- since the date the petitioner discovered or reasonably should have discovered the mental disease or defect, the petitioner has not voluntarily cohabited with the other party.
- Concealed Divorce — Applies to marriage if the other party was divorced from a third party within the 30-day period preceding the date of the marriage ceremony; at the time of the marriage ceremony the petitioner did not know, and a reasonably prudent person would not have known, of the divorce; and since the petitioner discovered or a reasonably prudent person would have discovered the fact of the divorce, the petitioner has not voluntarily cohabited with the other party. A suit may not be brought under this section after the first anniversary of the date of the marriage.
- Marriage Less Than 72 Hours After Issuance of License — Applies to marriage if the marriage ceremony took place during the 72-hour period immediately following the issuance of the marriage license, but a suit may not be brought under this section after the 30th day after the date of the marriage.
Additional reasons a marriage may be declared void under Texas law include:
- Consanguinity – Consanguinity means blood relations and is commonly referred to as incest. This would annul marriage between parents and their children, siblings, and aunts and uncles marrying their nieces or nephews.
- Marriage During Existence of Prior Marriage
- Marriage to Minor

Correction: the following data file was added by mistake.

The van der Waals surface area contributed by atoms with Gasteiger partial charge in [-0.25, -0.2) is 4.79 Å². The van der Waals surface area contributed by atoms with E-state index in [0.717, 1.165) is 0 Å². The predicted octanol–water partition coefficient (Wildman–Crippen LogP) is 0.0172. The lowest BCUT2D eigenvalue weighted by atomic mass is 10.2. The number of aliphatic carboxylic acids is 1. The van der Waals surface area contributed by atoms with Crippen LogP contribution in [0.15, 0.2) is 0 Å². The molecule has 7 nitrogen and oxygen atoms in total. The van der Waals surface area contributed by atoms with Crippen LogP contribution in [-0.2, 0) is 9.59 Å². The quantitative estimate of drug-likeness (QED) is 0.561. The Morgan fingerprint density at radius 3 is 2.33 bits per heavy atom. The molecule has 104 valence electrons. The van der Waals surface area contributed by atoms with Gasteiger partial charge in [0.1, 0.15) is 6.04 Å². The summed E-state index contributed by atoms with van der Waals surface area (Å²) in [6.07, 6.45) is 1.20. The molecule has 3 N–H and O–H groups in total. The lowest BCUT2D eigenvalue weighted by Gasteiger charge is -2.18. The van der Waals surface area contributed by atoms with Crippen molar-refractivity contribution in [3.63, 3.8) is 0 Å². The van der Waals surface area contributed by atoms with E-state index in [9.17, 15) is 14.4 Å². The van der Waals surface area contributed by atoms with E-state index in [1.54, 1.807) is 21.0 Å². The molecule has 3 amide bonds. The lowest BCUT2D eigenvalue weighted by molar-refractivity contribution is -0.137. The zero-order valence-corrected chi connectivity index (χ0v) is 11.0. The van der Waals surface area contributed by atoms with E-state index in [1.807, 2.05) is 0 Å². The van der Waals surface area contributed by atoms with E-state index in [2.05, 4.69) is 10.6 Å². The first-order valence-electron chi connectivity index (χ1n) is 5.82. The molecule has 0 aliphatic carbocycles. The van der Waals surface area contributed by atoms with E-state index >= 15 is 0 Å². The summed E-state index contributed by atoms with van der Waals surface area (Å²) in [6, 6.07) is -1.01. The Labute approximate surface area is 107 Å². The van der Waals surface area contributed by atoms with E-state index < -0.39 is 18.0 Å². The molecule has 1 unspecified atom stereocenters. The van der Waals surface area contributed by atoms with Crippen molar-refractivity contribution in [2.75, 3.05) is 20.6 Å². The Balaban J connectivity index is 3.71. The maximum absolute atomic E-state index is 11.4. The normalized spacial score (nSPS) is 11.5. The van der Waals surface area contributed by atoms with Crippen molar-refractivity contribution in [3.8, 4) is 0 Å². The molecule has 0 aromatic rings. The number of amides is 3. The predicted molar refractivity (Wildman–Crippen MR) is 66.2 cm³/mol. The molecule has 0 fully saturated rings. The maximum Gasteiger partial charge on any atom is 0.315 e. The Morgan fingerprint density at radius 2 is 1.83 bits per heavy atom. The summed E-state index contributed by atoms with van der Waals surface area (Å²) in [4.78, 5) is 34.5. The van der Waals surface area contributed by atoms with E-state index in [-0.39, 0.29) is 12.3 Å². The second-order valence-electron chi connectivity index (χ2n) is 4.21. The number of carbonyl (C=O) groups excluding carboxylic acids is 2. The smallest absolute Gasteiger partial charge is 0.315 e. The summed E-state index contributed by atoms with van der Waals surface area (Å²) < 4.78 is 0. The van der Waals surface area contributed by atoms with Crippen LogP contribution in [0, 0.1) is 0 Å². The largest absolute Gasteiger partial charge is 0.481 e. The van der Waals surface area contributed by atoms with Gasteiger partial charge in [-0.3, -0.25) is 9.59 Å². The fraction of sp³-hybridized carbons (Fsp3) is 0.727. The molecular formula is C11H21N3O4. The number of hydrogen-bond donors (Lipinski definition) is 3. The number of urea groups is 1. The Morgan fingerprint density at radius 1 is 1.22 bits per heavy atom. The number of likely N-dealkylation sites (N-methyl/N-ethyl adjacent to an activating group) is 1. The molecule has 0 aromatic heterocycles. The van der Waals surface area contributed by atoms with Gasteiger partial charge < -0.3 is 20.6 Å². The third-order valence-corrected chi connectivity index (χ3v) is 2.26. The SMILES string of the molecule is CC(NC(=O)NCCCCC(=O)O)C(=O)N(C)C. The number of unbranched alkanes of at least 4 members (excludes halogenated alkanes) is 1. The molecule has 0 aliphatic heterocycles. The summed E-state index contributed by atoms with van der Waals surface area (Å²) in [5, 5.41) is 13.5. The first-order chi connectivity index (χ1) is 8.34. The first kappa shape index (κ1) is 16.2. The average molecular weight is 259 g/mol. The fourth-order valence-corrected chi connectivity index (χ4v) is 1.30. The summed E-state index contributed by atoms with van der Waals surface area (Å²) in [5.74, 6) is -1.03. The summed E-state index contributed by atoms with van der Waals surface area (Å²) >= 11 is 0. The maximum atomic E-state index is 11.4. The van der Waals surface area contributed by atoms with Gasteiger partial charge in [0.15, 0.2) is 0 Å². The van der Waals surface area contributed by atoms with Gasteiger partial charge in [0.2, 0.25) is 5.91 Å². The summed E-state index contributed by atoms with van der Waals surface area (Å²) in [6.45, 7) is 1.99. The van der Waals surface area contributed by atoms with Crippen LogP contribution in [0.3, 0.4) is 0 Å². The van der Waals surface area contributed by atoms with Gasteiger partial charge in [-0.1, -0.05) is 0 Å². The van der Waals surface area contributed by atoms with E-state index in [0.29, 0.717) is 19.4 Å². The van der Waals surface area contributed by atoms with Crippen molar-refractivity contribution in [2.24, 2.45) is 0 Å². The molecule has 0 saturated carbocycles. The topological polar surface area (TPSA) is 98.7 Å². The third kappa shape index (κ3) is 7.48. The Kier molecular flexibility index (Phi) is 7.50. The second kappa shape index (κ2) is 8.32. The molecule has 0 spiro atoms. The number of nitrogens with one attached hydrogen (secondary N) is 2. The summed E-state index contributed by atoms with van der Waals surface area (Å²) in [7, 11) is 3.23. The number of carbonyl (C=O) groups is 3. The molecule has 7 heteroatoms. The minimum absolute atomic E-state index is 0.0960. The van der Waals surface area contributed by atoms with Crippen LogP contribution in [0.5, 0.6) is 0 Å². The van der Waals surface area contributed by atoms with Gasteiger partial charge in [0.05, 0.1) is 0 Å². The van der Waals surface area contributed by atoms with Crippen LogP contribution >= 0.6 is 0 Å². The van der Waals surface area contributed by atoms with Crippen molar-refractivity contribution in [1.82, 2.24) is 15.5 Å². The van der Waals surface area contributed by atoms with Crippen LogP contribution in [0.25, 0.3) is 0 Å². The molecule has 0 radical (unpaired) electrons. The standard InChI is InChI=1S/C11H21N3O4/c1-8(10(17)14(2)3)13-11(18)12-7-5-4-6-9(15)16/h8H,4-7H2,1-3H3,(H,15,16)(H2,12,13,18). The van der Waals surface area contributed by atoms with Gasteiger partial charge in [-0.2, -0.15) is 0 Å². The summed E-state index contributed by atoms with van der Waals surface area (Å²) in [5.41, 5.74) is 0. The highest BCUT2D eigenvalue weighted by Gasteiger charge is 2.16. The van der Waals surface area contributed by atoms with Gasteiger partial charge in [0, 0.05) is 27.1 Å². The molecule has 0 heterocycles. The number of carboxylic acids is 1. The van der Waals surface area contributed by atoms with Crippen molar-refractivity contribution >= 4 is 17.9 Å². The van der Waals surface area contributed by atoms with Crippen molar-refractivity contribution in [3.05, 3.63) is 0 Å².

- Marriage to Stepchild or Stepparent
Annulment Process in Texas
After a person determines his or her legal grounds for seeking an annulment, he or she will need to complete an Original Petition to Annul Marriage. One of the parties needs to reside in Texas or the couple must have married in Texas in order for the marriage to be annulled in Texas.
When a person files a petition to annul a marriage, the spouse will be served with the initial papers. The spouse will have 20 days to file an answer.
If a spouse does not file an answer before the deadline, the petitioner can move to finish the case by default. A case cannot be finished by default when a spouse does file an answer.
The spouse will need to agree to sign a Decree of Annulment, and the process may become contested if the spouse refuses to sign. In an annulment lawsuit in Texas, the spouses involved can decide whether they want their case heard by a jury. The burden of proof in an annulment case is a preponderance of the evidence, meaning the greater weight of the evidence—a lower standard than the beyond a reasonable doubt standard used in criminal cases.
Harris County Annulment Resources
Texas Family Code | Grounds For Annulment — View the full text of the state laws in Texas under Title 1, Subtitle C, Chapter 6, Subchapter B of the Texas Family Code relating to annulment. The statutes in this section specific circumstance in which a court can grant the annulment of a marriage. You can learn more about declaring a marriage void by view related statutes in Subchapter C.
(Void/Annul Marriage) I want to annul or void my marriage. | TexasLawHelp.org — Primarily supported by funds from the Texas Access to Justice Foundation, TexasLawHelp.org is dedicated to providing free, reliable legal information to low-income Texans. Use this website to find instructions and forms for an agreed annulment without children as well as a default annulment of marriage without children. You can find answers to frequently asked questions.
Annulment Lawyers in Houston, TX
Are you hoping to annul your marriage in Southeast Texas? You should contact The Gonzalez Law Group for legal assistance.
Our Houston divorce attorneys represent individuals in communities throughout Harris County, Friendswood, Pearland, Seabrook, League City, Deer Park, Pasadena, La Porte, Galena Park, Baytown and many others. Call (832) 530-4070 or fill out an online contact form to have our lawyers review your case and answer all of your legal questions during a free initial consultation.